• Interacting with the people of Germany was one of the biggest positives of my experience studying abroad. Every person I had the chance to talk to welcomed me to the country with open arms. The people of Germany were more than happy to share their customs, traditions, and experiences with me. The students and faculty of the University of Augsburg, where I had the chance to study while I was in Germany, were the best hosts that any student could ask for. The German students that I worked with were very relatable, and we became friends by exchanging stories about... Read More

  • I am living in an apartment in the east of London.  The neighborhood is in between The City of London and Whitechapel, part of the Tower Hamlets postal code and technically called Aldgate.  The apartment building itself is inconspicuous, sitting in a street that contains a pub, a grocery store, other businesses, and other apartment buildings as well.  My apartment itself is a great size.  We have a kitchen, living room, and dining area that is all open.  There are three bedrooms and three bathrooms, as the apartment fits seven students.  A common feature in European bathrooms is heated... Read More

  • I have two pieces of advice for anyone thinking about this program in the future.  Firstly, this is a study abroad, it is meant to be fun.  That does not mean, however, that there is not work to be done and stressful situations.  You will have to balance classes and an internship, or a full semester’s worth of classes if you elect to not complete an internship.  I had an internship, so I can speak to this balance.  Twenty hours (which is the required hours of the internship in this project) takes up a lot more of your time than you would think.  You will likely have to work three or four... Read More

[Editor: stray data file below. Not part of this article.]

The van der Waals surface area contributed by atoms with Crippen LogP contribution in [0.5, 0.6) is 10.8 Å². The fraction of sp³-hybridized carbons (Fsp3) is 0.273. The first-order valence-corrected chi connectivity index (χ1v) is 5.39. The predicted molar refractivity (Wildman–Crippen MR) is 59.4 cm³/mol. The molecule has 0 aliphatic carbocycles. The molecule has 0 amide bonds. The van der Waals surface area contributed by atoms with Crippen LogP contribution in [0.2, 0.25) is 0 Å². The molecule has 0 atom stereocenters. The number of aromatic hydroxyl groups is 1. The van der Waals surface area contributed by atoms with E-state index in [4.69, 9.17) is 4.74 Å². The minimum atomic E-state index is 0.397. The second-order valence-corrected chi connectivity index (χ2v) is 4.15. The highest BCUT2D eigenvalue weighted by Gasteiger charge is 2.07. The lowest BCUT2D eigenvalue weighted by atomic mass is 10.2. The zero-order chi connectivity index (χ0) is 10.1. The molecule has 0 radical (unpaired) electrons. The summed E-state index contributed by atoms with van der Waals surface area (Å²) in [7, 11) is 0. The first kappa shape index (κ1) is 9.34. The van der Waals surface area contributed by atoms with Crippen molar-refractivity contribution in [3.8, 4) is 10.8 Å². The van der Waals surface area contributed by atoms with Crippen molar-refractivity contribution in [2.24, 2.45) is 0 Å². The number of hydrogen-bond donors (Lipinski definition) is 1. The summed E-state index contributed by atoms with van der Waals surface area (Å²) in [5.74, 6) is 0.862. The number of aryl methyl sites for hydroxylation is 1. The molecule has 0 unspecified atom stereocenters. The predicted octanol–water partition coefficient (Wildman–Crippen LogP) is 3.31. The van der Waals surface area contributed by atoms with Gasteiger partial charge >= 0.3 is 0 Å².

• Prior to leaving for your Engineering a Craft Brewery: Belgium study-abroad program, you may feel overwhelmed by the packed schedule awaiting you, which is perfectly normal. I can assure you that each scheduled tour is unique and engaging, and plenty of free time is available in the evenings. I do recommend a couple tips for managing the lofty expectations of your itinerary and making the most out of your study-abroad in Europe.

    The study-abroad experience truly begins about two months prior to leaving for Belgium. To make the absolute most out of such a limited time abroad,... Read More

  • Arriving in the Flanders region of Belgium, I had expected culture shock, having never truly immersed myself in a foreign culture before. Now returned from Belgium, I recall a culture that was in no means shocking. If anything, their culture of preservation and the personal transportation that resulted from preservation are both inviting and intriguing. Over those ten days of May, our group of nineteen travelled to Leuven, Bruges, Ghent, Brussels, and a variety of smaller vistas, each of which had no shortage of architecture wonders from the 11th to the 18th century.... Read More